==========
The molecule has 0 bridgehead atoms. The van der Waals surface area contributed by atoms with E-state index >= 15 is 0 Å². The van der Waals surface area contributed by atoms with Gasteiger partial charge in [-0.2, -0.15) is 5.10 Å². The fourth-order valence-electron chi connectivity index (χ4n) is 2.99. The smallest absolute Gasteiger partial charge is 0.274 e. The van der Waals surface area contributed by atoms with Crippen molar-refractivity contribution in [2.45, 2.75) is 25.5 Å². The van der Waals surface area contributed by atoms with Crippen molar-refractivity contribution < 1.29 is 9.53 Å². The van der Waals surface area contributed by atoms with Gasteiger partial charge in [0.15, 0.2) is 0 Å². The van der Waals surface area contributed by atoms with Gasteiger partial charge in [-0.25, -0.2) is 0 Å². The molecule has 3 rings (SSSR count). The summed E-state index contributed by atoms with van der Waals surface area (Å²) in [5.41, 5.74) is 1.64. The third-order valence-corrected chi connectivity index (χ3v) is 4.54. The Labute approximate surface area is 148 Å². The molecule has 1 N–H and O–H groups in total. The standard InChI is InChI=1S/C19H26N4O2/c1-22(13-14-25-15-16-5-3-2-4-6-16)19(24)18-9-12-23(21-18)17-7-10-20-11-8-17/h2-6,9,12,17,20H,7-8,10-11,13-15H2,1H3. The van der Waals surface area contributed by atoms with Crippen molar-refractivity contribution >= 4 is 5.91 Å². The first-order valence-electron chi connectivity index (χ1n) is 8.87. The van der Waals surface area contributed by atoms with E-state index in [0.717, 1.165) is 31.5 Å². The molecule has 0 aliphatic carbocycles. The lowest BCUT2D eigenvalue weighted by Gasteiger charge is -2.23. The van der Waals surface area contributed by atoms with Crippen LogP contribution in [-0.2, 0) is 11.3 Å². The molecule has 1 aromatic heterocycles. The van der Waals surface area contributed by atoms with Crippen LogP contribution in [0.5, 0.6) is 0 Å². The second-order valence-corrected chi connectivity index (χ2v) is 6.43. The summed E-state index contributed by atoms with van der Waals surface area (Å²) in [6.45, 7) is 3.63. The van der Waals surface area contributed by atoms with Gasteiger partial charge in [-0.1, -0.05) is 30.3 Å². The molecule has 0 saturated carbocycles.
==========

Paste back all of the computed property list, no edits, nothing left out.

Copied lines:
The molecule has 0 bridgehead atoms. The van der Waals surface area contributed by atoms with E-state index >= 15 is 0 Å². The van der Waals surface area contributed by atoms with Gasteiger partial charge in [-0.2, -0.15) is 5.10 Å². The fourth-order valence-electron chi connectivity index (χ4n) is 2.99. The smallest absolute Gasteiger partial charge is 0.274 e. The van der Waals surface area contributed by atoms with Crippen molar-refractivity contribution in [2.45, 2.75) is 25.5 Å². The van der Waals surface area contributed by atoms with Crippen molar-refractivity contribution < 1.29 is 9.53 Å². The van der Waals surface area contributed by atoms with Gasteiger partial charge in [0.15, 0.2) is 0 Å². The van der Waals surface area contributed by atoms with Gasteiger partial charge in [-0.25, -0.2) is 0 Å². The molecule has 3 rings (SSSR count). The summed E-state index contributed by atoms with van der Waals surface area (Å²) in [5.41, 5.74) is 1.64. The third-order valence-corrected chi connectivity index (χ3v) is 4.54. The Labute approximate surface area is 148 Å². The molecule has 1 N–H and O–H groups in total. The standard InChI is InChI=1S/C19H26N4O2/c1-22(13-14-25-15-16-5-3-2-4-6-16)19(24)18-9-12-23(21-18)17-7-10-20-11-8-17/h2-6,9,12,17,20H,7-8,10-11,13-15H2,1H3. The van der Waals surface area contributed by atoms with Crippen molar-refractivity contribution >= 4 is 5.91 Å². The first-order valence-electron chi connectivity index (χ1n) is 8.87. The van der Waals surface area contributed by atoms with E-state index in [0.717, 1.165) is 31.5 Å². The molecule has 0 aliphatic carbocycles. The lowest BCUT2D eigenvalue weighted by Gasteiger charge is -2.23. The van der Waals surface area contributed by atoms with Crippen LogP contribution in [-0.2, 0) is 11.3 Å². The molecule has 1 aromatic heterocycles. The van der Waals surface area contributed by atoms with Crippen LogP contribution in [0.5, 0.6) is 0 Å². The second-order valence-corrected chi connectivity index (χ2v) is 6.43. The summed E-state index contributed by atoms with van der Waals surface area (Å²) in [6.45, 7) is 3.63. The van der Waals surface area contributed by atoms with Gasteiger partial charge in [-0.1, -0.05) is 30.3 Å². The molecule has 0 saturated carbocycles.